June 17—July 16, 2021
"Art is future life, and I try to match up colors that fit that life. Art supposed to show the way the world is: sometimes dark, sometimes light. A piece of art is like the movement of the clouds, or the sun in the sky, like the works of the United States go, constant moving, always changing.”—Thornton Dial
The work of Thornton Dial (1928–2016) delivers a deeply personal historical account of life in the United States. Born and raised in rural Alabama on a sharecropping farm, from a young age Dial would collect discarded and recycled materials to be worked into new objects, and meanwhile observed deep physical and philosophical lessons from his decades of experience working different jobs, including thirty years as a metalworker at the Pullman-Standard Company manufacturing railroad cars. Over time, Dial developed a highly sophisticated artistic vernacular and expressionistic mode that blurred the boundaries between painting and sculpture as disciplines, and came to truly compete with the avant-garde. Dial’s artistic career was marked by his first exhibition of note, Ladies of the United States, presented in Atlanta in 1990 and well-received by audiences. Upon reflection, decades after this first show, Dial stated: ”I believe I have proved that my art is about ideas, and about life, and the experience of the world. I have tried to learn how to explain everything I have did. I tried to name everything that could be named about that experience, and if a person still see ignorance in me, he might just be looking into his own self.” Returning to this early period of Dial’s output, the works on view span the decade of the 1990s, prompting striking connections between their powerful material presence when encountered today and their larger cultural, art historical, and symbolic reverberations.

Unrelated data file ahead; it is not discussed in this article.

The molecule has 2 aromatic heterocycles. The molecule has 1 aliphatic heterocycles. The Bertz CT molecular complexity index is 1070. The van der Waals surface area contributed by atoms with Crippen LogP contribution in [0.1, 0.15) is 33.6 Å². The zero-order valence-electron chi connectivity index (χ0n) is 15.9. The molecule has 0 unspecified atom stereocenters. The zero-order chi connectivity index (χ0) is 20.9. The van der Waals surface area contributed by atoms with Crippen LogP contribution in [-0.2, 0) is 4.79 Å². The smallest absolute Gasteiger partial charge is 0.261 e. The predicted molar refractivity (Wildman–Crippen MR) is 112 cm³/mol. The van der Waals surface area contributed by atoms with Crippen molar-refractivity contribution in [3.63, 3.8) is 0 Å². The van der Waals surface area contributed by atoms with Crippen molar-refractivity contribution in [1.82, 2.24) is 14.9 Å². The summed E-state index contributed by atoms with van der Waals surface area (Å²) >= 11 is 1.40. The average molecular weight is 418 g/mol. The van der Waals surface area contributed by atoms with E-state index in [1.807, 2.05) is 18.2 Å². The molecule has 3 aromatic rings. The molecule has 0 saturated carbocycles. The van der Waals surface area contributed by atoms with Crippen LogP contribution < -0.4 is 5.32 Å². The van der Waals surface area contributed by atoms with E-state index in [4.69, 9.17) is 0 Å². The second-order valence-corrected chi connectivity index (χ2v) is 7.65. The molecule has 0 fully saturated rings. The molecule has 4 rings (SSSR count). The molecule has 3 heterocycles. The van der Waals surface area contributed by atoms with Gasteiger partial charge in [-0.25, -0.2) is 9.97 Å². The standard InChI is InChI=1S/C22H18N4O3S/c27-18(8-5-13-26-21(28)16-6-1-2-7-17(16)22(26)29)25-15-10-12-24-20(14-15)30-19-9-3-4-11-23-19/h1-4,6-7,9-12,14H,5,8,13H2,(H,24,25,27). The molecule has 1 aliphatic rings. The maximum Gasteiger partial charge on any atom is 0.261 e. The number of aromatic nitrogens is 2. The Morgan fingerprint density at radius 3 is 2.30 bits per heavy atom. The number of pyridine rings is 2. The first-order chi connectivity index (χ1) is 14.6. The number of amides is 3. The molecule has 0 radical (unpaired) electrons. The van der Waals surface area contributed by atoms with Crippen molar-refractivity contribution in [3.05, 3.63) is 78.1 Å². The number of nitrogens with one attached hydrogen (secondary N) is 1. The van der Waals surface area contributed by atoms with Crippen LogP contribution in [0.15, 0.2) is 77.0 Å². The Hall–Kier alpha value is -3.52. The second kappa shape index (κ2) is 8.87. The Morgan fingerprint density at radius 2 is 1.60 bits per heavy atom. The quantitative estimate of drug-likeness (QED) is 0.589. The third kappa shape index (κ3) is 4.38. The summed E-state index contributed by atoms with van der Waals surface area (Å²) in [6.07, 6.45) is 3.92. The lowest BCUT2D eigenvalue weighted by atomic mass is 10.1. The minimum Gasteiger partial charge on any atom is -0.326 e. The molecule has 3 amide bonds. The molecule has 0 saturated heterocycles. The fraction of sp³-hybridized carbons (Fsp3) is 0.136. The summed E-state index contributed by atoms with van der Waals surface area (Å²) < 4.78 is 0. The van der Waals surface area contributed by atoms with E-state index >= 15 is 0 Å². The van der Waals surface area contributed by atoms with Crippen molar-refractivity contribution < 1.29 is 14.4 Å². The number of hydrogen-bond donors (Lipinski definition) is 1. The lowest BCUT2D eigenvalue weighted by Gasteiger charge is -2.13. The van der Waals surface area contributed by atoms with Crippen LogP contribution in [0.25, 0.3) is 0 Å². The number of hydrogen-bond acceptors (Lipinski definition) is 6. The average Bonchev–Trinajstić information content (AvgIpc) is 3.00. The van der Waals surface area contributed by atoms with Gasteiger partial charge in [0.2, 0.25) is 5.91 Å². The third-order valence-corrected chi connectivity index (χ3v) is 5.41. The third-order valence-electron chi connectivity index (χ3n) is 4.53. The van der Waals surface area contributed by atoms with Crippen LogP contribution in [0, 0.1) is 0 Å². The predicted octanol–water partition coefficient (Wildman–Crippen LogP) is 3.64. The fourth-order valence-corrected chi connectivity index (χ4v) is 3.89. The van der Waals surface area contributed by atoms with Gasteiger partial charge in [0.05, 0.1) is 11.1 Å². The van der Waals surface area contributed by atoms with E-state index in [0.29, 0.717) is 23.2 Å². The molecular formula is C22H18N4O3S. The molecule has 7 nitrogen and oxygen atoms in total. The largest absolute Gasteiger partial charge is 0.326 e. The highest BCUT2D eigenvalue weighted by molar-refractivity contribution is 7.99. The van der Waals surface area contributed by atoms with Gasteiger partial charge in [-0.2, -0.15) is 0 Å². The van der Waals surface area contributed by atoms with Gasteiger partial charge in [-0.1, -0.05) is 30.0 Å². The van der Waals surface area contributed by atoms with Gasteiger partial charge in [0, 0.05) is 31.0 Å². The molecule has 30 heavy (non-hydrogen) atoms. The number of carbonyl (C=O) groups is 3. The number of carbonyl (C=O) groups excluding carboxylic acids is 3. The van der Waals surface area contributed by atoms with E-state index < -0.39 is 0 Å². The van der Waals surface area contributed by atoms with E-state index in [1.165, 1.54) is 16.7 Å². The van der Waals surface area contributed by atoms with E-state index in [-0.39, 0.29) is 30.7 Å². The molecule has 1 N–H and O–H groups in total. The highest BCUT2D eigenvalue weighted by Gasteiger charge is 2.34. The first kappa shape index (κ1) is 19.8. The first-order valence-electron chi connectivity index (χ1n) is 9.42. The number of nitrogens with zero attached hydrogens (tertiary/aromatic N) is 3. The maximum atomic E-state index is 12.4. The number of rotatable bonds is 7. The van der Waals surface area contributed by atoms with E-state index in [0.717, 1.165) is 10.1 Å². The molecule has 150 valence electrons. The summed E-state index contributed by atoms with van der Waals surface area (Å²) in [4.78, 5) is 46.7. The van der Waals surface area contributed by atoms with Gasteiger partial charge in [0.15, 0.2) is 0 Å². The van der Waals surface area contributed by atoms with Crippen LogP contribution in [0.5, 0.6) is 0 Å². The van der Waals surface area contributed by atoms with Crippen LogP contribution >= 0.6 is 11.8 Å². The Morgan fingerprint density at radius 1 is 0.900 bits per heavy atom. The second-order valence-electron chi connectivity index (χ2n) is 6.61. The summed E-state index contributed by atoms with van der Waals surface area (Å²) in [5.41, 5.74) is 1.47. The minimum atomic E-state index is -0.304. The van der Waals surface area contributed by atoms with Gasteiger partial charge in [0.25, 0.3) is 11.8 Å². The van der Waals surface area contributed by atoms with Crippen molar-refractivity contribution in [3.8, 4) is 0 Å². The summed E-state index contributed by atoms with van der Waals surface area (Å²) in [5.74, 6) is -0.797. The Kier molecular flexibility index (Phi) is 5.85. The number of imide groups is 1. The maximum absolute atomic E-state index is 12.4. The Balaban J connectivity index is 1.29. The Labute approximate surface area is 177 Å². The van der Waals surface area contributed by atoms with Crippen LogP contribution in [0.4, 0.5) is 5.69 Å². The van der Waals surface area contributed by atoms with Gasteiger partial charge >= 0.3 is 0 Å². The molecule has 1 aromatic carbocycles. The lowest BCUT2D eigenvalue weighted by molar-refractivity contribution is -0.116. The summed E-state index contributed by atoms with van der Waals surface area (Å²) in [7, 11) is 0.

Alongside five major wall-based works, Dial’s freestanding Banded Up for Safety forms part of the exhibition’s architecture. Viewed in-the-round, this large-scale work is particularly unique and significant within Dial’s oeuvre. Constructed of paint, tin, fiberglass, carpet, burlap, rope, and modeling compound, among other gathered materials, each mixed-media assemblage on view presents an intensely textured vision that also carries within it key symbols and larger narratives that run throughout the artist’s long career, often further indicated by the titles of each piece. The works on view often share references to biblical allegory. For example, Adam and Eve, the First to Come (Looking for the Garden) (1997) conveys not only the titular biblical couple, but does so in order to imagine the very first couple of the American slave community. The scene is situated in a plantation slave cabin, surrounded by a garden configured of artificial flowers—describing the abrasive quality even of shelter and the natural landscape in this time and place, yet also surrounded by the two floating figures of ancestors who look on from above. Moses/ Bondage (1993) also uses biblical analogy to envision the mythology of passage through the image of Moses parting the Red Sea. Symbolically, Moses stands as a deeply important emancipatory figure in Black Christianity, depicted here to simultaneously describe the threshold between the figure in bondage as well the escape from bondage. The particularly monochromatic appearance of this work is unique